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Egypt sentenced 42 people to death in September

Egypt’s government sentenced 42 people to death in September amid calls for an end to executions ordered after “unfair” trials, a report says.

The London-based al-Araby al-Jadeed newspaper reported on Wednesday that the figure was according to data provided by the Egyptian Initiative for Personal Rights, an independent human rights organization.

The death sentences were related to 13 different cases.

The sentencing papers of 21 other defendants in five cases were referred to the grand mufti, Egypt’s top Muslim religious authority, who reviews all death sentences.

The daily noted that Egyptian rights groups, including El Shehab for Human Rights, have launched a campaign, dubbed “Stop Executions in Egypt,” on the occasion of the World Day Against the Death Penalty, which is observed every year on October 10.

The campaigners say their movement is against “unfair, political rulings against dissidents” as well as trials that are “based on fake evidence, enforced disappearance and torture the defendants said they were subjected to in order to extract confessions from them in crimes they did not commit.”

“These death sentences were issued by illegal departments within the so-called terrorism departments and military courts that lack the minimum standards for fair trials as documented by the Egyptian Coordination for Rights and Freedoms, the international organizations and other rights groups.”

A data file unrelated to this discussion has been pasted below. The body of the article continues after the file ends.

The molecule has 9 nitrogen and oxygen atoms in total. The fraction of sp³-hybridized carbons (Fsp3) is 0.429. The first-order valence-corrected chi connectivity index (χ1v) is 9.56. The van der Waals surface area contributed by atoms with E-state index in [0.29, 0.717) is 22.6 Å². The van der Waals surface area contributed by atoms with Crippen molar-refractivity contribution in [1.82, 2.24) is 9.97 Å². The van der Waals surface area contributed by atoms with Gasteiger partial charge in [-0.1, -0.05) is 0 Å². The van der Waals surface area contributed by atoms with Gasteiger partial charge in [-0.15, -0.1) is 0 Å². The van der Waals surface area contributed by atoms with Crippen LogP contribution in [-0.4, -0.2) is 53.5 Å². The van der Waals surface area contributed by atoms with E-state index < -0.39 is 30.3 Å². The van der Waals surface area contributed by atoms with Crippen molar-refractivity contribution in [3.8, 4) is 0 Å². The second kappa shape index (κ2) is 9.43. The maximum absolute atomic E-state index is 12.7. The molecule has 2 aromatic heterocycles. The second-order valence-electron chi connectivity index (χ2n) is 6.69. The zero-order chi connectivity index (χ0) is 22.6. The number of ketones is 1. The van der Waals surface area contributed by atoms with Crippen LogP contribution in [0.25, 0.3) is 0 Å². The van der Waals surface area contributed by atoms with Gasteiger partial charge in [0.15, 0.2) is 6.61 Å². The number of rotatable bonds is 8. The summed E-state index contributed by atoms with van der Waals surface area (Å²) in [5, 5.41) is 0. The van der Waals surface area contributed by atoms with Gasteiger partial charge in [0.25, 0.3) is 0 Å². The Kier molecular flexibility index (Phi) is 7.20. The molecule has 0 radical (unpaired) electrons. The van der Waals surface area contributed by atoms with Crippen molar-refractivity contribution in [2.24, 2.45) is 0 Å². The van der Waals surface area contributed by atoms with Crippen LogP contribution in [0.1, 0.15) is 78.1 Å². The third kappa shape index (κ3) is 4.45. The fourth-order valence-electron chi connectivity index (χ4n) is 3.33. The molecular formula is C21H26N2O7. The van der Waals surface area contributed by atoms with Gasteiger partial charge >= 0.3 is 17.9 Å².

The daily said Egyptian rights groups have reported a large-scale expansion in the use of death penalty in Egypt as the frequency of death sentences issued in political and criminal cases increased in 2018.

Egypt’s President Abdel Fattah el-Sisi has long been facing international condemnation for a crackdown on civil society groups since he took power in 2014, a year after a military coup spearheaded by him toppled the country’s first ever democratically elected president, Mohamed Morsi.

Egypt was rocked by anti-regime demonstrations on September 20, following calls for protests that were made after allegations of corruption against Sisi.

Egyptian authorities have arrested nearly 2,000 people, including prominent writers, activists, and opposition figures in the week that followed the protests, according to rights monitors.